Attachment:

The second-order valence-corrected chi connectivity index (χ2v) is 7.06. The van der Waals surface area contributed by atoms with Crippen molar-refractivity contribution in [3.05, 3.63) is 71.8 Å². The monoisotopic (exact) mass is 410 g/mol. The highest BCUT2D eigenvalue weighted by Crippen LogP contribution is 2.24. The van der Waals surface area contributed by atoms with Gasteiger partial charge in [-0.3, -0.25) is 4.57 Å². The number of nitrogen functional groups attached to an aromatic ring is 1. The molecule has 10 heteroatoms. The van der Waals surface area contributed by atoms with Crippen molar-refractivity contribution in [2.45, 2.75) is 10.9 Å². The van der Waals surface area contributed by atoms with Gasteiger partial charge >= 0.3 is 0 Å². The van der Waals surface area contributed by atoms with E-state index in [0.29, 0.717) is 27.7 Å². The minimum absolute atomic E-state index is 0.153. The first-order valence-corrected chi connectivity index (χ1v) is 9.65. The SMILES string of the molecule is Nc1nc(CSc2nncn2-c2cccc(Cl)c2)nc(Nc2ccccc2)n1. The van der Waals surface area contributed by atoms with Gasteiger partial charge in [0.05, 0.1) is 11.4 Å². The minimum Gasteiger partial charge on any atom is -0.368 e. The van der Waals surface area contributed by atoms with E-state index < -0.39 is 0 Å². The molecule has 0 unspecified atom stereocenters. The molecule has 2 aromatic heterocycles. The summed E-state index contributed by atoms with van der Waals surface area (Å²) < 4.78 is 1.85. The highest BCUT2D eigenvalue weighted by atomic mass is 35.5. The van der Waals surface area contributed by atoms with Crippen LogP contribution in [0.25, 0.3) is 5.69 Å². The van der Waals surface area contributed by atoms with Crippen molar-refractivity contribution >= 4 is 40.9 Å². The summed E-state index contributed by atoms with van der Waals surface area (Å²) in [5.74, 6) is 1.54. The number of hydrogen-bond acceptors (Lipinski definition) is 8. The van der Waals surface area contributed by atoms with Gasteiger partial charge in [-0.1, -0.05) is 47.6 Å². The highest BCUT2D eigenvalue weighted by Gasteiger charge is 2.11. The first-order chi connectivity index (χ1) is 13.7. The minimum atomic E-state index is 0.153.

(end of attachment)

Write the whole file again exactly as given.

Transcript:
The second-order valence-corrected chi connectivity index (χ2v) is 7.06. The van der Waals surface area contributed by atoms with Crippen molar-refractivity contribution in [3.05, 3.63) is 71.8 Å². The monoisotopic (exact) mass is 410 g/mol. The highest BCUT2D eigenvalue weighted by Crippen LogP contribution is 2.24. The van der Waals surface area contributed by atoms with Gasteiger partial charge in [-0.3, -0.25) is 4.57 Å². The number of nitrogen functional groups attached to an aromatic ring is 1. The molecule has 10 heteroatoms. The van der Waals surface area contributed by atoms with Crippen molar-refractivity contribution in [2.45, 2.75) is 10.9 Å². The van der Waals surface area contributed by atoms with Gasteiger partial charge >= 0.3 is 0 Å². The van der Waals surface area contributed by atoms with E-state index in [0.29, 0.717) is 27.7 Å². The minimum absolute atomic E-state index is 0.153. The first-order valence-corrected chi connectivity index (χ1v) is 9.65. The SMILES string of the molecule is Nc1nc(CSc2nncn2-c2cccc(Cl)c2)nc(Nc2ccccc2)n1. The van der Waals surface area contributed by atoms with Gasteiger partial charge in [0.05, 0.1) is 11.4 Å². The minimum Gasteiger partial charge on any atom is -0.368 e. The van der Waals surface area contributed by atoms with E-state index < -0.39 is 0 Å². The molecule has 0 unspecified atom stereocenters. The molecule has 2 aromatic heterocycles. The summed E-state index contributed by atoms with van der Waals surface area (Å²) < 4.78 is 1.85. The highest BCUT2D eigenvalue weighted by atomic mass is 35.5. The van der Waals surface area contributed by atoms with Crippen LogP contribution in [0.25, 0.3) is 5.69 Å². The van der Waals surface area contributed by atoms with Crippen molar-refractivity contribution >= 4 is 40.9 Å². The summed E-state index contributed by atoms with van der Waals surface area (Å²) in [5.74, 6) is 1.54. The number of hydrogen-bond acceptors (Lipinski definition) is 8. The van der Waals surface area contributed by atoms with Gasteiger partial charge in [-0.1, -0.05) is 47.6 Å². The highest BCUT2D eigenvalue weighted by Gasteiger charge is 2.11. The first-order chi connectivity index (χ1) is 13.7. The minimum atomic E-state index is 0.153.